The Classical Association of the Atlantic States
Dates: October 6-8, 2022
Venue: HOTEL DU PONT, Wilmington, DE
Deadline for all proposals (individual papers, panels, workshops): (extended) Monday, March 28, 2022
The Classics Program at Hunter College, City University of New York (CUNY), advertises its graduate programs in Latin education. These programs combine courses and mentoring in the vibrant environs of New York City. They aim to foster the ability to make Latin compelling to a diverse population of middle and high school students. Both programs lead to certification in New York State. Applications are accepted in both the Fall and the Spring. The deadline for applications to start in Fall 2022 is March 15th, 2022, but consideration may be made for later applications.
- MA in Adolescent Education, Grades 7-12 – Latin
A 49 to 50-credit course sequence in Latin, Classics, and Education that prepares students to teach Latin in grades 7-12. This program is run jointly by the Classics Program in the School of Arts and Sciences and the School of Education.
When you are standing at the edge of the Pontic steppe, where the Bug-Dnieper estuary melts into the Black Sea, there are three islands on the horizon. It can be difficult to see in the haze of late summer, which is when I was there last with two friends, Sam Holzman and Phil Katz.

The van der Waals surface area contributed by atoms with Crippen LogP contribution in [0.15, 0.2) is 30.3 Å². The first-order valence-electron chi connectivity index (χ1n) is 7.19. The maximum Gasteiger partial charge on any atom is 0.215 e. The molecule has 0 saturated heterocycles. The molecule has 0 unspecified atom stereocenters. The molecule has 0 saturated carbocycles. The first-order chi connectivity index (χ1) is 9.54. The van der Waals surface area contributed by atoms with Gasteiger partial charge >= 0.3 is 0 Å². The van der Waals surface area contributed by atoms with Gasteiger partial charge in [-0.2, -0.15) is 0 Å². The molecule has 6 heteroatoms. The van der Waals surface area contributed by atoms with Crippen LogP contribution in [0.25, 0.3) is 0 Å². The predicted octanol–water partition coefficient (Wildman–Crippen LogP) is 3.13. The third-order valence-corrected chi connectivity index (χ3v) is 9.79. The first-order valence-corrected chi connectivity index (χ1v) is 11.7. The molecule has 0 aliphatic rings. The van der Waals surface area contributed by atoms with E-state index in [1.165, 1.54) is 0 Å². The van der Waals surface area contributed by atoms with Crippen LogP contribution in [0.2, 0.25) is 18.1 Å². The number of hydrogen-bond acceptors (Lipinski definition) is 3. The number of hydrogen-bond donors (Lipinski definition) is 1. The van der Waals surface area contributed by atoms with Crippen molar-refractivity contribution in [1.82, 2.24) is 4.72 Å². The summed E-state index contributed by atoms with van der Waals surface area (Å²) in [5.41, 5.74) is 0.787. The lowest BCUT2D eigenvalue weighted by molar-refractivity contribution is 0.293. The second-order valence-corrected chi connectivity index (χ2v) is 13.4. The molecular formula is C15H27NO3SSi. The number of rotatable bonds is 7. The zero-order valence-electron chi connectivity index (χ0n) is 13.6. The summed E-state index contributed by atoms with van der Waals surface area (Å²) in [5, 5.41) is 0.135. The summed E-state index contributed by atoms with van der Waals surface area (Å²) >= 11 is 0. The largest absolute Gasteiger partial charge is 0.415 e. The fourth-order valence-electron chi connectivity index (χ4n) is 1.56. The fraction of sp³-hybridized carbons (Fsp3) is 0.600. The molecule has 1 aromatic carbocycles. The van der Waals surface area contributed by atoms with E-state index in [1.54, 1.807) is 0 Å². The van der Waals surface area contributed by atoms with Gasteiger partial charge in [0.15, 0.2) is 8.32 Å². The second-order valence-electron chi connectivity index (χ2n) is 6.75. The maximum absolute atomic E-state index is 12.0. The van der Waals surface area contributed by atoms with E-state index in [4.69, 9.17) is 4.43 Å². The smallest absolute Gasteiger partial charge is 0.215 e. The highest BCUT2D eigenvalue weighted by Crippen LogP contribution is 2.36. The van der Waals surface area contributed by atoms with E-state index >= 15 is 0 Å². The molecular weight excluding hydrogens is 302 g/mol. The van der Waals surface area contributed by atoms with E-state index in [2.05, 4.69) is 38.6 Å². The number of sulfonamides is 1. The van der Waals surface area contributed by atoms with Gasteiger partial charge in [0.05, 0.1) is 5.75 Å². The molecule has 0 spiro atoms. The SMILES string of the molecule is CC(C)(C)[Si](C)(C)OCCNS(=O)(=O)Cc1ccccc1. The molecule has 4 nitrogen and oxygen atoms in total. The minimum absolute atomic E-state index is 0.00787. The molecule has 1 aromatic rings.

Foremost is Berezan, once connected to the adjacent mainland. Long and flat-topped like a container ship, the largest of the handful of islands to rise from the Black Sea. It was settled by Ionians in the sixth century BCE, and has been all-but-continuously excavated since 1894.
A second island is artificial: across from the mainland town of Ochakiv lies the fortress isle of Pervomaisky. The Ottomans used the citadel at Ochakiv to control access to the river until it fell to John Paul Jones in service of the Empress Catherine in 1788. Pervomaisky was built up from a sandbar and fortified by Russia in the late nineteenth century. Both permanently blocked off the Dnieper as an invasion or slaving route to the forest steppe.
1st ICoNiC: Audience Response in Ancient Greek and Latin Literature: Concepts, Contexts, Conflicts - Multiple Approaches to Author-Audience Relationship
02-03 September 2022 (virtual via MS Teams)